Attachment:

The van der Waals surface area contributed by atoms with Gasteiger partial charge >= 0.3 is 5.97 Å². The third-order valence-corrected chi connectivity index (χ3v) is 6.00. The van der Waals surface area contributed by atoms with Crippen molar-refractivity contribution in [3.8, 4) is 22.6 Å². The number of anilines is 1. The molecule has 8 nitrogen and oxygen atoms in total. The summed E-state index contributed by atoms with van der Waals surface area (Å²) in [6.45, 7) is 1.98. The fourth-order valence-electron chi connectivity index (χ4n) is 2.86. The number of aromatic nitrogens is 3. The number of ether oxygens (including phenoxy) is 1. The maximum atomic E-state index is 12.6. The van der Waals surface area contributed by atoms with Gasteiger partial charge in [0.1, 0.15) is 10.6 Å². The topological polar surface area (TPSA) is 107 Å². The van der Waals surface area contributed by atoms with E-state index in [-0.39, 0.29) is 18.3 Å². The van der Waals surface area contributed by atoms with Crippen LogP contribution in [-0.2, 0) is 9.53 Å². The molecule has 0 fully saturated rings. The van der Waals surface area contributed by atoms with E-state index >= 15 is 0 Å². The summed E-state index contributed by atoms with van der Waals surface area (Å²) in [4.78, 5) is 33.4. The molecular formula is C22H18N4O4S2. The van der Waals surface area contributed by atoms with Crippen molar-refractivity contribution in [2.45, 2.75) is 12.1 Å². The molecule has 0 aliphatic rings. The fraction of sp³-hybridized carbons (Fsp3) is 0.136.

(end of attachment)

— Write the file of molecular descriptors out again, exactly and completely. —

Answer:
The van der Waals surface area contributed by atoms with Gasteiger partial charge >= 0.3 is 5.97 Å². The third-order valence-corrected chi connectivity index (χ3v) is 6.00. The van der Waals surface area contributed by atoms with Crippen molar-refractivity contribution in [3.8, 4) is 22.6 Å². The number of anilines is 1. The molecule has 8 nitrogen and oxygen atoms in total. The summed E-state index contributed by atoms with van der Waals surface area (Å²) in [6.45, 7) is 1.98. The fourth-order valence-electron chi connectivity index (χ4n) is 2.86. The number of aromatic nitrogens is 3. The number of ether oxygens (including phenoxy) is 1. The maximum atomic E-state index is 12.6. The van der Waals surface area contributed by atoms with Gasteiger partial charge in [0.1, 0.15) is 10.6 Å². The topological polar surface area (TPSA) is 107 Å². The van der Waals surface area contributed by atoms with E-state index in [-0.39, 0.29) is 18.3 Å². The van der Waals surface area contributed by atoms with Crippen LogP contribution in [-0.2, 0) is 9.53 Å². The molecule has 0 fully saturated rings. The van der Waals surface area contributed by atoms with E-state index >= 15 is 0 Å². The summed E-state index contributed by atoms with van der Waals surface area (Å²) in [4.78, 5) is 33.4. The molecular formula is C22H18N4O4S2. The van der Waals surface area contributed by atoms with Crippen molar-refractivity contribution in [2.45, 2.75) is 12.1 Å². The molecule has 0 aliphatic rings. The fraction of sp³-hybridized carbons (Fsp3) is 0.136.